Gov. Beebe talks pardons, being Episcopalian, and a ‘positive swagger’

by The City Wire staff ([email protected]) 71 views 

Gov. Mike Beebe, a Democrat who maintains high popularity among voters even as the state shifted to Red, is having fun with his “farewell tour.” There were several serious moments during his Friday (Nov. 21) address to the Northwest Arkansas Political Animals Club in Fayetteville, but Beebe’s verbal timing with a story of his “conversion” to the Episcopalian church drew two rounds of loud laughter.

It was during a summer of work between his college year that saw the young Mike Beebe working for a family of the Episcopalian faith. The pastor of the Episcopal church was coming to visit the family, and the mother asked Beebe to fix him a drink. The pastor’s preferred libation, of which Beebe the young college student was to deliver, was a gin and tonic.

“That got my attention,” Gov. Beebe said with a deadpan delivery resulting in laughs from the audience of at least 150.

Before the last of the laughter trickled away, Beebe finished the story.

“So I joined the Episcopal Church.”

More laughter. And even more laughter when Beebe said his mother told others she knew her son would pick a religion that provided the widest latitude for vices.

A term-limited Beebe leaves office in January when Gov.-elect Asa Hutchinson, a Republican, is sworn in.

Beebe’s address wasn’t all giggles and grins. He began by addressing his decision to pardon his son for a 2003 marijuana possession conviction. Beebe said he is “very strict and conservative” with commutations, but “very liberal” with pardons of non-violent offenses.

“Particularly if they were kids who screwed up,” Beebe said, adding that he’s issued more than 700 pardons for non-violent offenders.

“I refuse to treat him (Beebe’s son) worse than some 700 people similarly situated,” he said.

THE SWAGGER
John Threet, Washington County Prosecuting Attorney and who was recently elected as a 4th Judicial Circuit Court Judge, introduced Beebe by saying he learned in legislative negotiations that the Governor ensured “a place at the table” for all sides as long as the debates were “respectful, sincere and diplomatic.”

Beebe picked up on that during his remarks, and praised Rep. Charlie Collins, a Republican from Fayetteville, for his work to ensure passage of the controversial Private Option legislation. Beebe said Collins certainly did not like the new health care legislation passed in Washington, but worked to find a way to ensure that the realities of the law were implemented in a manner that best suited the people of Arkansas. Beebe told the crowd that those who are “rational and reasonable and will have a little empathy” can work through almost any disagreement toward a solution.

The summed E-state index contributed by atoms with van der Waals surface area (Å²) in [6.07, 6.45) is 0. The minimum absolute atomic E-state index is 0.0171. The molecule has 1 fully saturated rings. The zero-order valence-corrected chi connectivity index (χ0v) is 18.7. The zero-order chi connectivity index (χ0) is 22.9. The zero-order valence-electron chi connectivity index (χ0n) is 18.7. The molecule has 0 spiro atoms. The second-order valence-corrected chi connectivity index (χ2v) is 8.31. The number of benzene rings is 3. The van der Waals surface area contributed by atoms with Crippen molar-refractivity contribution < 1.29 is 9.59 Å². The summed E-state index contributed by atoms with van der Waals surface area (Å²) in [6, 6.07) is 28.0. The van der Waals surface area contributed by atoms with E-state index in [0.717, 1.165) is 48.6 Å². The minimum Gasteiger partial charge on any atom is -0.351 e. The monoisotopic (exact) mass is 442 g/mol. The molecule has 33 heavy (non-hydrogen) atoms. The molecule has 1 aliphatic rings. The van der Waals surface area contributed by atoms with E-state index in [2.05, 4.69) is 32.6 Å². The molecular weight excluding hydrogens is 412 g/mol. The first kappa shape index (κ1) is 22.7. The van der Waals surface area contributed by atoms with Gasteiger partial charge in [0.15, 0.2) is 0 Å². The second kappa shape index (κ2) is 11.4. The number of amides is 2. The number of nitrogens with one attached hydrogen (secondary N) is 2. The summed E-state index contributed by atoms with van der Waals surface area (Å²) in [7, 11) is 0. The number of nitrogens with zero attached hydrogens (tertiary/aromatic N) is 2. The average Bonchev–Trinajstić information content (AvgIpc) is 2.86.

As to his legacy, Beebe said he is proud of the “good positive swagger” among Arkansans in recent years. He said Arkansans today and those of the next generation of leadership should have self confidence that the state “can accomplish things we might have doubted and one point in time.”

Mentioning the expansion event of Springdale-based NanoMech which he attended prior to the Fayetteville luncheon, Beebe said Arkansas “is poised with bright people and risk takers” ready to take the state to the next level.

FROM ROCKEFELLER TO BEEBE
Rogers native Bob Scott, who worked in several high level jobs for Republican Gov. Winthrop Rockefeller, told Beebe during the Q&A session that he was a “continuation of Rockefeller” who brought “an absence of hate” to the political process but may be the last in that line. The remark drew a note of thanks from Beebe and applause from the audience.

Rockefeller, was elected in 1966, being the first Republican to hold the office since 1872. Some Arkansas historians say that Rockefeller allowed for more socially progressive and moderate Democratic governors such as Dale Bumpers, David Pryor and Bill Clinton.

Speaking after the event concluded, Scott, who wears “W.R.” pins on his lapel, said he remains a loyal Republican. However, he said the party is now controlled by too many “conservatives who have reached certitude on everything and don’t have an open mindset.”

“You can’t do that (govern) unless you can compromise. But with these conservatives that word, compromise, that word is now a bad thing,” Scott said.